The budget didn’t reinstate the retiree Cost of Living Adjustments (COLAs) eliminated in 2011.  “Once again, retired state workers, teachers, and municipal retirees who are part of the state retirement system have been shown how little they are valued by state legislators”, comments Susan Sweet, a former state associate director of elderly affairs and an advocate for low-income elders. “Although there were many bills in to restore the COLA or at least provide a token payment to these retirees, it appears that no funds at all are being directed towards that purpose.  This is a great disappointment to so many folks who faithfully performed their duties and were stripped of their promised pensions. No wonder that teachers and government workers are reluctant to spend their career lives in the public sector” she states.

Is Proposed House Budget “Age Friendly” ?

Maigret believes that the state has taken some positive steps toward becoming “age friendly” especially if we think of age-friendly with an intergenerational lens. Items that address children and youth such as expanded tuition assistance of Rhode Island colleges are important.  “However, we still have a long way to go in many of the domains for age friendliness,” she notes, “especially in the area of economic security for older adults as many live with income less than $25,000 relying mostly on fixed incomes.” 

Maigret calls on the Rhode Island General Assembly to fund mini-grants to communities to incentivize them to “look at their comprehensive plans with age-friendly lens.” 

Here is the link to the bill to establish the budget:

Here is the link to the entire budget and every article (as well as how it compares to the budget as submitted by the Governor in January):

Here is a link to a press release which contains a summary of the highlights of the budget:

To watch the House Finance Committee meeting, go to


The last hurrah for RI retired pensioners

Published in RINewsToday on May 22, 2023

To this day, talk to any state worker or teacher who retired and they are not happy campers. To the contrary, they remain bitter as to how former Governor Gina Raimondo sold them out with her version of pension cuts in 2011 when state retirees, retired teachers, and many municipal retirees had their annual pension Cost of Living Adjustments (COLAs) suspended, and public workers had to trade in part of their defined-benefit pension plan for a 401 (k) style benefit, putting their retirement at risk. 

Four days ago, just like abortion and gun control legislation, pension change filled Room 35 to capacity with retired teachers and state workers calling for the Rhode Island General Assembly to bring back Cost of Living Adjustments (COLAs) to the retirees’ pensions.  The Clifford Group, Citizens for Pension Justice, and the Facebook Group, Advocates for COLA Restoration, successfully mobilized their retiree members to come to the House Finance Committee (HFC) held on May 18, 2023.

Putting the spotlight on three pension proposals

Currently there are at least 11 bills in the legislative hopper retgarding COLAs for state workers and teachers and the HFC heard testimony on many of these bills. These bills were held for further study in Committee. According to RI General Law Title 36-20-39 any proposed bills impacting the retirement system shall not be approved by the General Assembly unless a “pension impact note” is appended to the proposed legislation.  At press time this has not occurred.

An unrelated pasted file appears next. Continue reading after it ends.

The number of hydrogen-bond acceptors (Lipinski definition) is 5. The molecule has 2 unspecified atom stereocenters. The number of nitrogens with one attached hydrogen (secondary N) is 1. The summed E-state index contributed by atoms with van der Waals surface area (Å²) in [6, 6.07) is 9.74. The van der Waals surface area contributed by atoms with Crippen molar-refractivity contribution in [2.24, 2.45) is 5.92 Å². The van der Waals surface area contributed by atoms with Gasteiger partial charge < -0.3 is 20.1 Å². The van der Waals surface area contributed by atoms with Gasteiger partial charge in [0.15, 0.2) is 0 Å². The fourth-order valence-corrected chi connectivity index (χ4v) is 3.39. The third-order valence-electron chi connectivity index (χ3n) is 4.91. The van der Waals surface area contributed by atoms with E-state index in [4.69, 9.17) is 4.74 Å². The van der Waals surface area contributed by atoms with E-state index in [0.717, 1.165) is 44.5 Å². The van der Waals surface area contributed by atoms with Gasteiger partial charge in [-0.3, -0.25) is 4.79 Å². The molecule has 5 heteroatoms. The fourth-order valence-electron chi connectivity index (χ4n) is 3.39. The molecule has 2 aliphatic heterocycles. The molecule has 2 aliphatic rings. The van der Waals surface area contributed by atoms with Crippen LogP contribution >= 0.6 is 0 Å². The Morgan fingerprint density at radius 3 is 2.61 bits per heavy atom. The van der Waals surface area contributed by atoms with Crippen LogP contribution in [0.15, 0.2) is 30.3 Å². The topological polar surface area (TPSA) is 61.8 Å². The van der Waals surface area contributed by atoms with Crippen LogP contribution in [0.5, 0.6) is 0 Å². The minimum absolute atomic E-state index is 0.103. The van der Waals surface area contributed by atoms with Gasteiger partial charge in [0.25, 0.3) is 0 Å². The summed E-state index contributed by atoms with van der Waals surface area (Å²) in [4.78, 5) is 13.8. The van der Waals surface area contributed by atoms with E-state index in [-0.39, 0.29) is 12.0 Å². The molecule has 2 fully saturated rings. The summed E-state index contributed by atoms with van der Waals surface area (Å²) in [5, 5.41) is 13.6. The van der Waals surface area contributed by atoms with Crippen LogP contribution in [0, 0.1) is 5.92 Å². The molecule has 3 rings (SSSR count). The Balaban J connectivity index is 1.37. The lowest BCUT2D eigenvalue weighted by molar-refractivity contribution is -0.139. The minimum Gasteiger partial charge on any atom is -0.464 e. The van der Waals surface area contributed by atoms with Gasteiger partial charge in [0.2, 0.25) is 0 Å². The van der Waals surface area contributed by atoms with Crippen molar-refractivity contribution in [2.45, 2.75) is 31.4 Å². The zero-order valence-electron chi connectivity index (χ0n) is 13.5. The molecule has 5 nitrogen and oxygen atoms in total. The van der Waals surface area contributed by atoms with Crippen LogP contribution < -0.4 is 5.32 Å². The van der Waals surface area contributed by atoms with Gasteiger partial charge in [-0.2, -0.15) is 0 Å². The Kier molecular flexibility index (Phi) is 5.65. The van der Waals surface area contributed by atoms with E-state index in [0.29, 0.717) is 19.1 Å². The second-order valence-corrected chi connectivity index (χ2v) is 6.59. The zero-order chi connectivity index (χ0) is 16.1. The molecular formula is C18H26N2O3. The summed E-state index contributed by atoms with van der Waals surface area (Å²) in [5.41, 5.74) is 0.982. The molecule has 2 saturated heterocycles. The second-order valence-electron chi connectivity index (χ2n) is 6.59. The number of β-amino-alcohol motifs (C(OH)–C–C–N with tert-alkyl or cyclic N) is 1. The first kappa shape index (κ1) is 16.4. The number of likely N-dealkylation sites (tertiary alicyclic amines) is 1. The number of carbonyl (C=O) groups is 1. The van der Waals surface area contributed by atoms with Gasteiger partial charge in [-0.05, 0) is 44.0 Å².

Here are three of the pension bill fixes considered at last Thursday’s HFC:

Kicking off the over three-hour long hearing Rep. David A. Bennett (D-District 20, Warwick) called for HFC’s 15 members to pass H 5038, a bill that would restore the COLA to state employees and other RI pension system members  who retired prior to July 1, 2012.

Looking back when he was a freshman lawmaker in 2011, Bennett remembers voting to eliminate the retirees’ COLA because the administration told him that keeping the COLA would bankrupt the state and nullify all contracts.  “This is the only bill I have strong regrets voting for and it affected a lot of people, some of them already deceased,” he said. 

“It’s a shame and I wish I would never have voted yes to taking away the retirees’ COLA” says Bennett. With the cost of living continuing to increase, people need a COLA,” admits Bennett, noting that they had a contract ensuring a COLA when they retired. “When you retire your pension should be protected,” he says.  

Like Bennett, Rep. Patricia A. Serpa (D-District 27, Coventry, Warwick and West Warwick) expressed concerns about her vote to eliminate the retirees’ COLA over 12 years ago. Serpa told the HFC that “valuable actuarial information was withheld” and that she was “misled back in 2011” about the financial condition of the state’s pension system. 

Serpa acknowledged that many of her former colleagues are suffering because of her “terrible” vote. ”In all of my time it was the worse vote I ever, ever took.  I will never ever, ever, ever again take a vote like that against retired teachers or retired state employees,” she pledged.

“I have spoken to a number of people since that vote.  People I respect.  People with degrees in accounting and they have clearly indicated that the pension fund could easily have been amortized and left almost whole,” says Serpa. 

Serpa is the sponsor of H 6295 which provides a one-time stipend of 3 percent of retirees’ first $30,000 for all teacher and state retirement members, including many municipal systems retirees. This stipend, coming from the state’s General Fund, may be renewed annually by the General Assembly based on the state’s fiscal status. 

H 6295 would at least provide temporary relief to the retirees,” says Serpa, admitting that she is “not married to her bill” and has signed onto every pension bill that has come before her.  “I have been here long enough to know that if you have only one idea in the hopper you have no cards to play with”, she says. “We must put the ideas out there to start a conversation. and we have to take action soon,” notes Serpa.